T cells play an indispensable role in immune defense against infectious agents, but can also be pathogenic. These T cells develop in the thymus, are exported into the periphery as naïve cells and participate in immune responses. Upon recognition of antigen, they are activated and differentiate into effector and memory T cells. While effector T cells carry out the function of the immune response, memory T cells can last up to the life time of the individual, and are activated by subsequent antigenic exposure. Throughout this life cycle, the T cell uses the same receptor for antigen, the T cell Receptor, a complex multi-subunit receptor. Recognition of antigen presented by peptide/MHC complexes on antigen presenting cells unleashes signaling pathways that control T cell activation at each stage. In this review, we discuss the signals regulated by the T cell receptor in naïve and effector/memory T cells.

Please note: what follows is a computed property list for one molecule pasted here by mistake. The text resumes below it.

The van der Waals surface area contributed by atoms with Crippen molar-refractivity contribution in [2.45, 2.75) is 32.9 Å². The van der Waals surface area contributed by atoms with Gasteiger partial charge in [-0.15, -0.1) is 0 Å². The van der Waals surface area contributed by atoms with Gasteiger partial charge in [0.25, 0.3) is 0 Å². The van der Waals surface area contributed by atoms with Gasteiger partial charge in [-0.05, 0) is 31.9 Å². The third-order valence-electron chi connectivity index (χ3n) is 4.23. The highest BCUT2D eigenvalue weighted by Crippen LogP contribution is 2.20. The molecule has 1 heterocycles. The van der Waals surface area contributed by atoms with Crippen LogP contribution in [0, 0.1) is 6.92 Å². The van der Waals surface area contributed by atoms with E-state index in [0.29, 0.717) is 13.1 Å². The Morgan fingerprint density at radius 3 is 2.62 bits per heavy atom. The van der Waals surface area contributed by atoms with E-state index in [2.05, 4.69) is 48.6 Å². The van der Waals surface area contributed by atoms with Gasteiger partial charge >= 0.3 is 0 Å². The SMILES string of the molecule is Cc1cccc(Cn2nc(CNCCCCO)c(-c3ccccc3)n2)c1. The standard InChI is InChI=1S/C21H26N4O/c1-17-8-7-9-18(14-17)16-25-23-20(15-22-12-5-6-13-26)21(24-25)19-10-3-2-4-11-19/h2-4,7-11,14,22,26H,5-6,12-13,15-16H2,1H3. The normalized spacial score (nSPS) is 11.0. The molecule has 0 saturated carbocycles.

|Original language||English (US)|
|Number of pages||6|
|Journal||International Journal of Biochemistry and Cell Biology|
|State||Published - Dec 2012|
All Science Journal Classification (ASJC) codes
- Cell Biology